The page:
So in the example of a squat: You unrack the bar and get your feet into position, you look forward and take a deep breath in then start to move down. Once you hit below parallel you start to exhale (in a strong but controlled way) and stand back up.

At the top of the movement you repeat by breathing in, bracing and holding on to the
breath before thedecent. Personally this has made a huge difference to my front squat.
That deliberate inhale at the beginning lifts my chest and elbows into a much better starting position, and using a powerful exhale when coming back up feels like it allows me to ‘explode out of the hole’ more effectively.
This same breathing pattern also applies to deadlifts and presses. Just watch this video of Annie (and her super abs) to see it in action.
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Annie Strict Press

Now on to MetCons. This is a little more tricky as sometimes it involves both lifts and strength aspects, solets split this one up.

1. Pure cardio i.e. Running, rowing, skipping, burpees etc.

This is all about rhythm. You need to establish a breathing pattern that works for you and allows you to continuously breathe in and out with ease. The aim here is to avoid very short sharp breaths and to get into a tempo of 2 sec in -2 secs out (or more),
rather than 1 sec in - 1 sec out (or less).

2. Combo exercises like Thrusters and wall balls (aka the motherf*cker movements of CrossFit).

These expose poor breathing techniques like no other. If you hold your breath for multiple reps during these movements, (which most people do especially when at the beginning of their CrossFit journey) you will quickly find yourself either on the floor or standing with your hands on your knees searching for answers to why you can’t keep moving!
But - if you can remember to breathe out at the top of the movement in that brief pause before the ball comes back at you or your arms bring the bar down for the next rep, then
everything gets easier.
Same thing applies to burpees, air squats. Breathe out at the top of every rep.

3. Body weight exercises like toes to bar, pull ups, muscle ups require a little bit of both of the above.

Don’t hold your breath, rhythm is critical and you need to find the right point to inhale and exhale. Experiment with this by trying 5 reps with an inhale on the pull and an exhale of the release, and then 5 reps the other way round to see what works best for you.
Let’s leave it there for today. Like mostthings it’s important not to over analyse this to the point where it becomes a distraction. Sometimes all you need is the intention to focus on this during a workout. Not necessarily by stopping moving, but by deliberately paying attention to your breathing pattern, making a mental note of when you feel particularly out of breath and experimenting with different things to see what helps you and what doesn't.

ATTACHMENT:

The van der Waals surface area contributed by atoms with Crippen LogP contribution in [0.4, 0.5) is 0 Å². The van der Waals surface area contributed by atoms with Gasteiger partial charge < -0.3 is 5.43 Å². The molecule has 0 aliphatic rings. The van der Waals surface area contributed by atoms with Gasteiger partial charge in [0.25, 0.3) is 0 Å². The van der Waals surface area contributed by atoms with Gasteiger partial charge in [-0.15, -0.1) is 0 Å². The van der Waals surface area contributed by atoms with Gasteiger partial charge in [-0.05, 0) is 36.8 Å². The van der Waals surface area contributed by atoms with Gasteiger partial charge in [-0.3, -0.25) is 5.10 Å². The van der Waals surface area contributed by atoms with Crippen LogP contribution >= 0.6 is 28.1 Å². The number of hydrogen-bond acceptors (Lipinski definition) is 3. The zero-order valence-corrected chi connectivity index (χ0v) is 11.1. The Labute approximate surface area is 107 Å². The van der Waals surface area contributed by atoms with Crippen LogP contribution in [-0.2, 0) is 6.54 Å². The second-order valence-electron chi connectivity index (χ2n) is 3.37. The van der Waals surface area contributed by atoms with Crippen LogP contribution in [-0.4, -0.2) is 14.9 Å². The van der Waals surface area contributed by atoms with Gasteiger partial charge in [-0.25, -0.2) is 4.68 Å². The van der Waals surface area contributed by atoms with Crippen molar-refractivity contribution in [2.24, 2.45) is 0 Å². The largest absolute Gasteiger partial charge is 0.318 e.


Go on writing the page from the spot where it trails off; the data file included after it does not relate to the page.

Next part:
For more info or questions just ask the coaches but until next time - don’t forget to breathe!
03/08/17
Let’s go back. Back to Basics…

Having recently attended (and passed -woop woop!)

the Level 1 CrossFit trainers course I was reminded of one of the most important aspects of CrossFit, which is a focus on form first. Always.
Now, whilst this is something Shaun has always made sure we embed into our coaching at TOWIC, and why we always spend time warming up and mobilising specific muscle groups as well as breaking down movement patterns prior to the workouts, during August we’ll be having a real focus on this area in a ‘back to basics’ month.

Don’t worry, this doesn’t mean we’ll only be programming air squats and push ups for a month!

What it means is that we’ll cycle through the 9 foundational movements of CrossFit throughout August. Each day (apart from Saturday where the normal partnersWOD will remain) we’ll make sure that everyone is really clear on the movement standards and has plenty of time to practise and get some 1-1 pointers on good form and full range of movement.

It might also mean that we ask you to scale certain movements, reduce the weight you’re used to lifting, or do some mobility homework, but this is with deliberate intention. That intention is to improve you as athletes and to help you progress to become stronger, faster and more injury resistant in the long run (amen to that!). Remember - we’re not looking to provide a quick fix to get you fit for a few weeks or months, we’re in this for the long haul to constantly improve your fitness and extend your life!

The bottom line is that if you can lift a weight withgood

So – what are the 9 foundational movements?
form through a full range of movement, we’ll encourage you to go heavier. If you still maintain good form we’ll encourage you to go faster. If you struggle with getting the form right and have issues hitting the full range of movement, we’ll ask you to slow down, or go lighter and will work with you and give you options to help get it right. That’s it. Simple.
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  • Air squats
  • Front squats
  • Overhead squats
  • Strict press
  • Push press
  • Push Jerk
  • Deadlift
  • Sumo Deadlift High Pull*
  • Med Ball Clean

*We will be supplementing this movement for work on the hollow body position, as we believe this will provide more benefit, simply because having a strong hollow position is transferable to many more movements and day to day life than the high pull.